Who Am I?

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A nobody; a nitwit; a pilot; a motorcyclist; a raconteur; a lover...of life - who loves to laugh, who tries to not take myself (or anything) too seriously...just a normal guy who knows his place in the universe by being in touch with my spiritual side. What more is there?

07 October 2010


Whenever you go into a hospital they always ask you to rate your pain on a scale of 1 to 10. In my case, my arm/shoulder was causing intense pain that did not subside even for a moment. It was accompanied by dry mouth, occasional light-headedness and nausea. Thus, I characterized the pain as a 10. Not that I’m a wimp, as I’ve said, but it was really, really bad.

But I tend to take things in a lighthearted way. I see no point in complaining or putting on a martyr act. I try to see the humor in events. And so I make with the jokes. It can backfire.

A long time ago, I fell out of a tree. (It’s a long story.) They thought I broke my back. On the way to the hospital, the woman EMT was asking me the usual, “how many fingers am I holding up?” questions. I was cracking wise. I may have asked her to open her blouse and let me see ‘em inasmuch as I might be dying and it would be a nice gesture. I heard my nephew riding in the “shotgun” seat of the ambulance go, “Uncle Bobbbbbbyyyyyyyy…” and I could tell he was rolling his eyes. The woman EMT snapped at me, rather sharply, “Sir, we are just trying to do our jobs here!” I replied,
“Missy, let’s not forget that I am the one in pain here.”

So in Sacred Heart Hospital this past Tuesday evening, they may not have taken me seriously when I said how badly I was in pain. My body was fighting hard- my BP and pulse were off the chart but that did not seem to impress them. Eventually, I did see a doctor who said they’d give me something…perhaps he mentioned Demerol…for the pain. Eventually a nurse did come in and give me a shot. She warned me that it might sting a little. I said, “Sweetie, you could stick that needle right in my scrotum and it wouldn’t hurt as bad as my left arm is hurting right now.” (I swear I said that, too. I have no filter when I’m in pain.) She looked a little shocked. I can’t say I felt the injection at all, even though she may have been digging around for bone. I am not popular in Emergency Rooms.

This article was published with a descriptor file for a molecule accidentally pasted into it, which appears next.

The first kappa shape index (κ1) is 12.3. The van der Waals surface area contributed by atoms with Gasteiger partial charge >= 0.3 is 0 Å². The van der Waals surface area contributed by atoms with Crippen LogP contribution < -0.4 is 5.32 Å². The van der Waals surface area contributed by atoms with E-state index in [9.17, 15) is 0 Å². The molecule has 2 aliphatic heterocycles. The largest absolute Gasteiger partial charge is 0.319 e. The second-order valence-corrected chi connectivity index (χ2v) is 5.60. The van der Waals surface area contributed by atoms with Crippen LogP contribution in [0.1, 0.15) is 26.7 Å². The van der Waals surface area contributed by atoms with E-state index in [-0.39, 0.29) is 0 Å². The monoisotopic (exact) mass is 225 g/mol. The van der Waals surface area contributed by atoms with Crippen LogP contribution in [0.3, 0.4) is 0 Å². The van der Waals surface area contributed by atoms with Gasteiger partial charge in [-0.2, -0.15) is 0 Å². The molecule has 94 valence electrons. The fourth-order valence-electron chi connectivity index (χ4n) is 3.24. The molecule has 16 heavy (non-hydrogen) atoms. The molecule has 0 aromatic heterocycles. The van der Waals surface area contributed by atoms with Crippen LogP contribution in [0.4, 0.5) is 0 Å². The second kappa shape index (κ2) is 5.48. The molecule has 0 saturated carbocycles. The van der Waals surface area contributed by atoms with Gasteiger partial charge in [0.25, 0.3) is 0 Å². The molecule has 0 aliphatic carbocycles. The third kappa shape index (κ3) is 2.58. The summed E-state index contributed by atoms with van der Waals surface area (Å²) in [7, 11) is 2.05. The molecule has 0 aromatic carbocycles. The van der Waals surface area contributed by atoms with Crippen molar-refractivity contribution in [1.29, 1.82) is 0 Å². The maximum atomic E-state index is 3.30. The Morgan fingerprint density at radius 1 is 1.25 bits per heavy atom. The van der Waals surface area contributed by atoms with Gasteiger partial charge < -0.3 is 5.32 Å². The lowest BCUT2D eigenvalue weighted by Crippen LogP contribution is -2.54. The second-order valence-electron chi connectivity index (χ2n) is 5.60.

Twenty minutes later, the doctor stuck his head in the little room where I lay writhing in pain on the gurney. I mentioned to him that the shot did not seem to have
any effect at all. Casually, he said we’d just wait a little while longer and see about giving me another one. That “little while longer” turned out to be an additional 45 minutes, when they came to discharge me. (Sacred Heart Hospital is not exactly generous with the pain meds.)

As they tried to strap me into an immobilizing sling, the same nurse gave me a shot of what she called the same stuff as before. All I know is, as she pulled the needle out I immediately felt extremely nauseous and woozy. I was gulping down water (“SIR, JUST SIP IT!”) fast. As I did, the pain melted away like an ice cube in a hot frying pan. I was, like, whoa! “You sure that’s the same stuff as before?” I asked. She answered in the affirmative. Hmm.

Next day, I was relating this little story to a pilot/attorney friend of mine. “They probably gave you a placebo the first time,” he offered. I was incredulous. Would they do that? He opined that they might. And it sounded logical.